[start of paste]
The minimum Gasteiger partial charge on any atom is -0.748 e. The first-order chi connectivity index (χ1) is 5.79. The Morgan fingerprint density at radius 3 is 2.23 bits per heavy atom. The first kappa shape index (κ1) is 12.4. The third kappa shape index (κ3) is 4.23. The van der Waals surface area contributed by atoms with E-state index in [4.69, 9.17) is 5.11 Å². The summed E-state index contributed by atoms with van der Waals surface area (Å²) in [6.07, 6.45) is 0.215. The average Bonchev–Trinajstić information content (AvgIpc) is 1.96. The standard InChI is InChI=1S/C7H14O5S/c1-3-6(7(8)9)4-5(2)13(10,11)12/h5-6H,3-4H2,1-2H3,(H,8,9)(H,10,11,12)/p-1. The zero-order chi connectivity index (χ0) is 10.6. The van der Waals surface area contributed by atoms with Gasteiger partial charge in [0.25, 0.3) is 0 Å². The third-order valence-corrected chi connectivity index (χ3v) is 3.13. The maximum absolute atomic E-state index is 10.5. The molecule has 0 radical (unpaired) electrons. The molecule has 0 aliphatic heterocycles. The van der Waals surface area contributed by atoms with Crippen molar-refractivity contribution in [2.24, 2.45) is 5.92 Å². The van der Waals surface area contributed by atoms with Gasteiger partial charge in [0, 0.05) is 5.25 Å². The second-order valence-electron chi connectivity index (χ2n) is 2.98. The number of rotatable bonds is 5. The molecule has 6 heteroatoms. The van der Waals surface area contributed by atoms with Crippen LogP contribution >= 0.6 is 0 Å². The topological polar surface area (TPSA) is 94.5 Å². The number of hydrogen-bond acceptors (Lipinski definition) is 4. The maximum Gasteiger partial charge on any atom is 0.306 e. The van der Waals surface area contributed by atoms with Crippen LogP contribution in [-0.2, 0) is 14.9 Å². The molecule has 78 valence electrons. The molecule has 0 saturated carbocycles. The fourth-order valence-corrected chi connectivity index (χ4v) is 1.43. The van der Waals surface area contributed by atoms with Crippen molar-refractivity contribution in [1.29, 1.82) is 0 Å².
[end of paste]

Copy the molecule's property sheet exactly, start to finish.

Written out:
The minimum Gasteiger partial charge on any atom is -0.748 e. The first-order chi connectivity index (χ1) is 5.79. The Morgan fingerprint density at radius 3 is 2.23 bits per heavy atom. The first kappa shape index (κ1) is 12.4. The third kappa shape index (κ3) is 4.23. The van der Waals surface area contributed by atoms with E-state index in [4.69, 9.17) is 5.11 Å². The summed E-state index contributed by atoms with van der Waals surface area (Å²) in [6.07, 6.45) is 0.215. The average Bonchev–Trinajstić information content (AvgIpc) is 1.96. The standard InChI is InChI=1S/C7H14O5S/c1-3-6(7(8)9)4-5(2)13(10,11)12/h5-6H,3-4H2,1-2H3,(H,8,9)(H,10,11,12)/p-1. The zero-order chi connectivity index (χ0) is 10.6. The van der Waals surface area contributed by atoms with Gasteiger partial charge in [0.25, 0.3) is 0 Å². The third-order valence-corrected chi connectivity index (χ3v) is 3.13. The maximum absolute atomic E-state index is 10.5. The molecule has 0 radical (unpaired) electrons. The molecule has 0 aliphatic heterocycles. The van der Waals surface area contributed by atoms with Crippen molar-refractivity contribution in [2.24, 2.45) is 5.92 Å². The van der Waals surface area contributed by atoms with Gasteiger partial charge in [0, 0.05) is 5.25 Å². The second-order valence-electron chi connectivity index (χ2n) is 2.98. The number of rotatable bonds is 5. The molecule has 6 heteroatoms. The van der Waals surface area contributed by atoms with Crippen LogP contribution >= 0.6 is 0 Å². The topological polar surface area (TPSA) is 94.5 Å². The number of hydrogen-bond acceptors (Lipinski definition) is 4. The maximum Gasteiger partial charge on any atom is 0.306 e. The van der Waals surface area contributed by atoms with Crippen LogP contribution in [-0.2, 0) is 14.9 Å². The molecule has 78 valence electrons. The molecule has 0 saturated carbocycles. The fourth-order valence-corrected chi connectivity index (χ4v) is 1.43. The van der Waals surface area contributed by atoms with Crippen molar-refractivity contribution in [1.29, 1.82) is 0 Å².